When co-designing team "away days", I have noticed that as we approach the day itself we begin to get a little tense about "getting some actions out of the day".
What if we had, as an explicit outcome from a team away day, to achieve ZERO actions out of the day? Would this change the quality of the conversation in the room? Could a sense of direction, alignment and purpose be agreed without the obligatory "to do" list?
Here, we are talking about unlocking the potential of team members to contribute and share their tacit knowledge. We are facilitating their engagement in social learning and sense-making. We are deliberately holding the reins on their professional drive to land their understanding in a bite-sized action with a name against it.
Instead, we present a challenge to them: that is, to become comfortable with creating open spaces where even more diverse viewpoints may come into the room and re-frame the current, limited perspectives on the challenges presented.
Fundamentally, we are asking them to embrace uncertainty, learn to ask the right questions and sustain a networked environment in which people can connect, communicate and create the future in a truly collaborative way.
Recent research indicates that the quality of team communication is of far greater importance in predicting performance, than the quantity of communication.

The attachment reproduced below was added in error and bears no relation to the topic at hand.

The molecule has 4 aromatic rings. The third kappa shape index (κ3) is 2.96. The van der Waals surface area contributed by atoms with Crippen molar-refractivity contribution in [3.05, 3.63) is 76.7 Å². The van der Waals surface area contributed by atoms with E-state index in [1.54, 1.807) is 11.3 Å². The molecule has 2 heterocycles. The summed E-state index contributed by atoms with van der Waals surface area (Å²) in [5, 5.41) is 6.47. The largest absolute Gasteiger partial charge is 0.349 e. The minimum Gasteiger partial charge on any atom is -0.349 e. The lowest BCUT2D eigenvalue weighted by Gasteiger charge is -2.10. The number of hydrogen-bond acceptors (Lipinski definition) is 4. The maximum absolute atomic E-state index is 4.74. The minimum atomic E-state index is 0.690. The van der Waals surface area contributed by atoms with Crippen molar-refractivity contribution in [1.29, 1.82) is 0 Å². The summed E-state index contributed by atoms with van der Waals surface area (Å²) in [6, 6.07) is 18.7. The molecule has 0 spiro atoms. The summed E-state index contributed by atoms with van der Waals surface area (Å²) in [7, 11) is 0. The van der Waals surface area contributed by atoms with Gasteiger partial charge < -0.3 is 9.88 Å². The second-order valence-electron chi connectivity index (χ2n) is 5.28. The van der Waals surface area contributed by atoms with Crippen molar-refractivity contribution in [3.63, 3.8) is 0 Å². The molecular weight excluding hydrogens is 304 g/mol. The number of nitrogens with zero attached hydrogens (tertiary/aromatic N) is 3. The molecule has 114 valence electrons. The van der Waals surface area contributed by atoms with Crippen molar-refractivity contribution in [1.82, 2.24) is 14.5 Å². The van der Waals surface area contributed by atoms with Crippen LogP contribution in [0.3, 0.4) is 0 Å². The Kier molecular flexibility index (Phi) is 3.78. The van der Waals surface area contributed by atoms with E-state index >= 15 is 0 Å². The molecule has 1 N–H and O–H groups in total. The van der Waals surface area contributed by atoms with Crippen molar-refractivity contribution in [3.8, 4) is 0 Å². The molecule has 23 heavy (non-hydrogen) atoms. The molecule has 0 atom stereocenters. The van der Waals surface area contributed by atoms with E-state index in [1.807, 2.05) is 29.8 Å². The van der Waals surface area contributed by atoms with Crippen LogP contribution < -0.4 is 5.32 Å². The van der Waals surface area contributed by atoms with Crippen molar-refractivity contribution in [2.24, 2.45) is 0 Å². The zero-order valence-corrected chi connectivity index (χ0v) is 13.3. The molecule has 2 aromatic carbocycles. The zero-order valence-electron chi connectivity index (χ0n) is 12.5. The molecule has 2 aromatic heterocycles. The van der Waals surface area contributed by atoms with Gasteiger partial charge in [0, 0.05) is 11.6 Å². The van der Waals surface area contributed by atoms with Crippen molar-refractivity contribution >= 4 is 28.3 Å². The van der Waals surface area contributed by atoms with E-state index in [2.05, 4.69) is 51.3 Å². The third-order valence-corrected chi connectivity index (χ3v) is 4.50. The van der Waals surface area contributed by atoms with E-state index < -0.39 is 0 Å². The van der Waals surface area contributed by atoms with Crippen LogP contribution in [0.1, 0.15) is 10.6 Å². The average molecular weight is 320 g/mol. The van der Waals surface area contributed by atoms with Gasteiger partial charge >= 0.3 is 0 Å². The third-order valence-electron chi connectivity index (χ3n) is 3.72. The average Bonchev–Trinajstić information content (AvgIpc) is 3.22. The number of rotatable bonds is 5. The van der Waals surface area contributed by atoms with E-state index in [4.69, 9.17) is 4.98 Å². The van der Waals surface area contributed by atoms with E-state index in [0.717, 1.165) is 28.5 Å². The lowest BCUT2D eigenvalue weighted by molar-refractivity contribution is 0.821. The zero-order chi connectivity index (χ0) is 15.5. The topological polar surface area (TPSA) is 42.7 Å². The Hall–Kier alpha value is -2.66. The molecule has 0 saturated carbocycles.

Whilst the researchers don't identify features of high-quality team communication, they do suggest that “good tests… include ease of understanding but also the level of recall people have of messaging”. One such test might be the ability to adapt an “elevator pitch” to engage the interest of that key person you find yourself in an actual elevator with.
Creating the space and skills for people to use conversation to cultivate collective intelligence was coined "Conversational Leadership" by Carolyn Baldwin. Contributing to the conversation about our direction and priorities is often what a team away day seeks to achieve. Since change is a key feature of the modern workplace, it is ever more important to use conversation to cultivate collective intelligence as part of "the way we do things around here".
If our conversations and personal relations are at the heart of our work, how am I, as a leader, contributing to or taking energy away from this natural process? Are we using the intelligence of just a few people when we could gain the intelligence of hundreds or thousands by focusing on key questions and including people more intentionally in the conversation?”